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At dinner time in Los Angeles, the clamor of a busy deli came to an abrupt halt as President Clinton drew in a deep breath and told the public he had misled them.

When he was done, most diners shrugged and went back to their meals.

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CBS News Correspondent Sandra Hughes reports that many in the deli were willing to forgive the president, although some were bothered by his defiant tone.

"I thought he was very honest about what he said," said one diner. "He confessed."

Said another: "I think we're ready to move on. It's his personal business. We shouldn't be involved in what he is doing. He is doing a great job for the country."

Throughout the United States, ordinary Americans wondered whether one untruth hid others yet to be confessed. Some wondered if Mr. Clinton's presidency had been permanently damaged, but many said they were ready to heed his plea for privacy and bring down the curtain on the whole affair.

"He's guilty. What else is there to say? It's all a little overdramatized, and most people don't even care anymore," said Thomas Tesh, manager of a bagel bakery in Charlotte, N. C.

"He's the president. He's not supposed to be the pope," said Red Bullock, 62, a Cincinnati barber. "I just think they should leave him alone to run the country. He's done a good job of it so far. I don't care what he's done in his private life."

According to a CBS/New York Times poll conducted Monday evening, a majority of Americans (58 percent) who watched the president's address say they are satisfied with his statement admitting he had a relationship with Monica Lewinsky.

Sixty-two percent say it hasn't changed their opinion of the president.

Despite repeated polls like this that show Americans aren't all that interested in the affair, an interested nation tuned in Monday night.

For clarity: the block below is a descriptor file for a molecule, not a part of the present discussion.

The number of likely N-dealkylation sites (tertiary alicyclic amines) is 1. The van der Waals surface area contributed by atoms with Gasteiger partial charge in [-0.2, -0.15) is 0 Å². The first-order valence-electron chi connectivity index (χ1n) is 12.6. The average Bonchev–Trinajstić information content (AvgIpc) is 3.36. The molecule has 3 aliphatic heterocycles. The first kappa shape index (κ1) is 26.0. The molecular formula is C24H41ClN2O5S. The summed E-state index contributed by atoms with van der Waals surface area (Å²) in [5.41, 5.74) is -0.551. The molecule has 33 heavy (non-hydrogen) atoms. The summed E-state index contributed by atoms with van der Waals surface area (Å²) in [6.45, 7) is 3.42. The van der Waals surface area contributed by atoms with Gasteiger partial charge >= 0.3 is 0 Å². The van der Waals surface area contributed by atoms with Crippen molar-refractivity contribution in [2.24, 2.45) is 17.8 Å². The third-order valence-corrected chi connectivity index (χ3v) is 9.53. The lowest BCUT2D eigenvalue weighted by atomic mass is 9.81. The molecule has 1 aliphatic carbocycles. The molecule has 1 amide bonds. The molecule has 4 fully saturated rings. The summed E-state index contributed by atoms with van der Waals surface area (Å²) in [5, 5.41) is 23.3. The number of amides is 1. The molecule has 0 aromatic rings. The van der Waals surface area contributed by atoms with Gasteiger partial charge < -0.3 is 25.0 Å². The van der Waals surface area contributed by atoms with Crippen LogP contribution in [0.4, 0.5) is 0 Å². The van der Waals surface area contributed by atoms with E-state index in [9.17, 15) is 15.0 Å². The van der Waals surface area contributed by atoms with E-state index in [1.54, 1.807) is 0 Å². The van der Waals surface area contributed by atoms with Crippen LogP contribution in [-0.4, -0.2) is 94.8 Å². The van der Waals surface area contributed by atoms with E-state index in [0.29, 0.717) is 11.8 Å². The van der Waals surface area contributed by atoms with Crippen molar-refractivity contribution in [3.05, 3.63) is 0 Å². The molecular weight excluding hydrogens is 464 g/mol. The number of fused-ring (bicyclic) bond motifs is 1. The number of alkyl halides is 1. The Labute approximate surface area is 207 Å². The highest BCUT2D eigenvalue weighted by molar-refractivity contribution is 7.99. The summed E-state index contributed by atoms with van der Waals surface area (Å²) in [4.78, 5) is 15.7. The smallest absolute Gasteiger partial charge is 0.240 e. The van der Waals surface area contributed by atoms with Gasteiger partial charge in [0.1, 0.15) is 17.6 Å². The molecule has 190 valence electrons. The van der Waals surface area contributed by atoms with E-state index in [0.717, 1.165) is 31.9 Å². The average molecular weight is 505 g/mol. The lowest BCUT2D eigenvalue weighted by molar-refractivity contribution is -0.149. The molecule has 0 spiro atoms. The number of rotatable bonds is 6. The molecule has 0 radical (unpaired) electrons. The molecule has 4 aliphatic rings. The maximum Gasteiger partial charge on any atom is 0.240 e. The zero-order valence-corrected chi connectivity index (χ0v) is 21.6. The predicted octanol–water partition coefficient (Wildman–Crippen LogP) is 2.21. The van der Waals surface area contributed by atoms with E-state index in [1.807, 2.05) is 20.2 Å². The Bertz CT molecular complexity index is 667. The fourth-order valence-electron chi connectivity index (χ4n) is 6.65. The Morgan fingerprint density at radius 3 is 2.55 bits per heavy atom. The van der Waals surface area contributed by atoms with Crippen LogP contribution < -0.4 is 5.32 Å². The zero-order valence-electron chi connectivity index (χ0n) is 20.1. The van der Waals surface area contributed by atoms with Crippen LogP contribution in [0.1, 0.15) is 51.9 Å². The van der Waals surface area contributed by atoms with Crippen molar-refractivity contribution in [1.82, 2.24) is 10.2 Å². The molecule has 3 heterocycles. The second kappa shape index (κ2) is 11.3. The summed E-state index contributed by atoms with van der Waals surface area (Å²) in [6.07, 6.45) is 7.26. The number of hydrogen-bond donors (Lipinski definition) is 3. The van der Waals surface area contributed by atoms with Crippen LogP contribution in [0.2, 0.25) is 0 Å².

At a Dallas airport, travelers took time to stop, listen, and give an opinion.

"I think the bottom line is that he still is now willing to accept the fact that he made some serious mistakes," said one traveler.

They heard the president's spin at a laundromat in Tennessee: "As long as he is doing what his job is, they should leave him alone."

At the Owl Cafe in Ripley, Tenn., Rufus Smith said over a cup of coffee, "He said he was sorry, but he didn't sound sorry to me. He sounded like somebody wrote that speech for him and then made him get up there and say it."

Even though the address came later on the East Coast, many stayed put in public places to hear it.

"He faced reality. He faced his past, and he took resposibility. And that's - I mean, what more can you ask from a man?"

Most said they would have preferred it if the speech had come about seven months earlier, when the scandal first broke.

U.S. newspapers appeared to be giving President Clinton a harder time than the public at large. The front page headline of the New York Daily News screamed "He Lied" and its editorial said Mr. Clinton had committed a breach of trust "so deep that it threatens to wreck his presidency."

The New York Times said President Clinton "let slip a vital chance to give a healing report to the nation and to begin the task of rehabilitating his character in the eyes of the public."

The Chicago Sun-Times said in its editorial, "He should not have tried to save his skin by being unfaithful to us all."

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